One of the tricks I use to help interminable flights speed up just a *LITTLE* bit is the whole “maybe watch a kids’ movie?” if such a thing is available and, lemme tell ya, I am *SOOOOOOOOO* glad that my flight happened to have Zootopia on it.
It has a simple conceit: The basic setting is established by having us, the viewer, show up in the middle of a childrens’ play where they act out and explain: We used to live in a world with carnivores and herbivores but now, now that we’re civilized, both kinds of animals get along with each other.
Once this opening scene is established, we’re off to the races.
Our protagonist is Judy Hopps, a bunny (herbivorous), who has decided that she is going to break away from her small town life and her parents’ farming business and she’s going to go off and become a police officer in the Biggest of the Big Cities: Zootopia.
We watch her go through the police academy, get assigned to her first post, have to deal with the big guys in the big police station not taking her seriously, have to deal with the big guys in the big city not taking her seriously, and then we see what she can do when she puts her mind to it.
The movie tackles some seriously serious topics like racism and sexism using the carnivore and herbivore differences as a proxy but, amazingly, it didn’t really feel *THAT* heavy-handed… Without getting into politics, I think that I’d say that I’m somewhat sensitive and able to tell when they’re dealing with this sort of thing without a particularly light touch and, from where I sat, they handled these topics rather deftly. How deftly? It had a rip-roaring story with a whole bunch of little threads that did a great job of all tying together with each other and it’s 100% possible to just watch the movie as movie and just tell the kids you see it with “you shouldn’t judge other people based on what they look like” and leave it at that. It’s possible to see the movie and think “no politics” and have it be just as enjoyable as it would be otherwise.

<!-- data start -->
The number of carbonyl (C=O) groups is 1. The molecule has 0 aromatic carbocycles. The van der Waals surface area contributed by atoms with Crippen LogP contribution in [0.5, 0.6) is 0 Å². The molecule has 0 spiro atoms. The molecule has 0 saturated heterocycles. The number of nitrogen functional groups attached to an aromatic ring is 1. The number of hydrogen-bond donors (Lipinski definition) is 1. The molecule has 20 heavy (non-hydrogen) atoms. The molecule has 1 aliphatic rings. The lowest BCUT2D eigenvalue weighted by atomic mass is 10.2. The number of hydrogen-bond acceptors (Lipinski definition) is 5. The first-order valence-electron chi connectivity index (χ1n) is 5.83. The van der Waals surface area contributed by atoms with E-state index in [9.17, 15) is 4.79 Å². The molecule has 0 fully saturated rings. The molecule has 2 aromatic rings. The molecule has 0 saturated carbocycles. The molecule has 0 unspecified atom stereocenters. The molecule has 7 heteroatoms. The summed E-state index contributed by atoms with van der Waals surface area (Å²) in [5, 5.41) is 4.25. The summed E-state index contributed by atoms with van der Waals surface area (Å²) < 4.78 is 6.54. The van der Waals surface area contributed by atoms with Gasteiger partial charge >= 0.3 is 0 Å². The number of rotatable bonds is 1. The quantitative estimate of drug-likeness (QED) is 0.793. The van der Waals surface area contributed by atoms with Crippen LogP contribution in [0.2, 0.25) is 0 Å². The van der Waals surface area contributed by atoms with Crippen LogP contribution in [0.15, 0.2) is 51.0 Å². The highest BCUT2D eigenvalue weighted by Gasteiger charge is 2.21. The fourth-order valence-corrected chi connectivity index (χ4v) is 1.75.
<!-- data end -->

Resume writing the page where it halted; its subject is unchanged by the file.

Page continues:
It’s got great animation, funny characters thrown in there for the grownups (Tommy Chong, for example, is a voice actor in the flick and he plays an animal that will make you say “I bet they designed that guy with Tommy Chong in mind” the second you see him), and absolutely breathtaking setpieces. We visit the rain forest, we visit the arctic, we visit the desert… and we visit an elephant bakery, we visit a part of town devoted to the needs of the pocket-sized animals, and even a museum that covers such things as the relationship the carnivores and herbivores *USED* to have.
Interesting characters that make decisions and grow and change, wonderful animation, and a tight script.
What’s not to like? You should seriously watch this one with the kids.
So… what are you reading and/or watching?
(Featured Image is “Edison’s Telephonoscope” by George du Maurier from Punch Almanack for 1879)